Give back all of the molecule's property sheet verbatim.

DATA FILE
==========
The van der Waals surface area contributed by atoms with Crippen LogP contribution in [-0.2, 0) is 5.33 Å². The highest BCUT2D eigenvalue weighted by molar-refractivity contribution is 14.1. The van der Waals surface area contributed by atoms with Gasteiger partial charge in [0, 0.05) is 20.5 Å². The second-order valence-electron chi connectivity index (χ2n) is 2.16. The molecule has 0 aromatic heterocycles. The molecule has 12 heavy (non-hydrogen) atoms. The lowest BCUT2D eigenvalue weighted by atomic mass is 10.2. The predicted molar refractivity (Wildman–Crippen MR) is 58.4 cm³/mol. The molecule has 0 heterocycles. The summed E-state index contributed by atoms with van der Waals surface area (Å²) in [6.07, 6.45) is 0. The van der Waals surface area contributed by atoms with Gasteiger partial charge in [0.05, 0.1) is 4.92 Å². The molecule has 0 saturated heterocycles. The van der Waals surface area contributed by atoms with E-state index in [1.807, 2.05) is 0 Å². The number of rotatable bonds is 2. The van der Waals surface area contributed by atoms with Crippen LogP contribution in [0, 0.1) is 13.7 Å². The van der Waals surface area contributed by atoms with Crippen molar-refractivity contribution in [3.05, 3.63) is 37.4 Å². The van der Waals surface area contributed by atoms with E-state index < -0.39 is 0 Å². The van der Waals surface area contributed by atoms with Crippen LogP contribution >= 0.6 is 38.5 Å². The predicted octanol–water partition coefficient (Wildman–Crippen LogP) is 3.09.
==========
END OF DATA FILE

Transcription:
The van der Waals surface area contributed by atoms with Crippen LogP contribution in [-0.2, 0) is 5.33 Å². The highest BCUT2D eigenvalue weighted by molar-refractivity contribution is 14.1. The van der Waals surface area contributed by atoms with Gasteiger partial charge in [0, 0.05) is 20.5 Å². The second-order valence-electron chi connectivity index (χ2n) is 2.16. The molecule has 0 aromatic heterocycles. The molecule has 12 heavy (non-hydrogen) atoms. The lowest BCUT2D eigenvalue weighted by atomic mass is 10.2. The predicted molar refractivity (Wildman–Crippen MR) is 58.4 cm³/mol. The molecule has 0 heterocycles. The summed E-state index contributed by atoms with van der Waals surface area (Å²) in [6.07, 6.45) is 0. The van der Waals surface area contributed by atoms with Gasteiger partial charge in [0.05, 0.1) is 4.92 Å². The molecule has 0 saturated heterocycles. The van der Waals surface area contributed by atoms with E-state index in [1.807, 2.05) is 0 Å². The number of rotatable bonds is 2. The van der Waals surface area contributed by atoms with Crippen LogP contribution in [0, 0.1) is 13.7 Å². The van der Waals surface area contributed by atoms with Crippen molar-refractivity contribution in [3.05, 3.63) is 37.4 Å². The van der Waals surface area contributed by atoms with E-state index < -0.39 is 0 Å². The van der Waals surface area contributed by atoms with Crippen LogP contribution >= 0.6 is 38.5 Å². The predicted octanol–water partition coefficient (Wildman–Crippen LogP) is 3.09.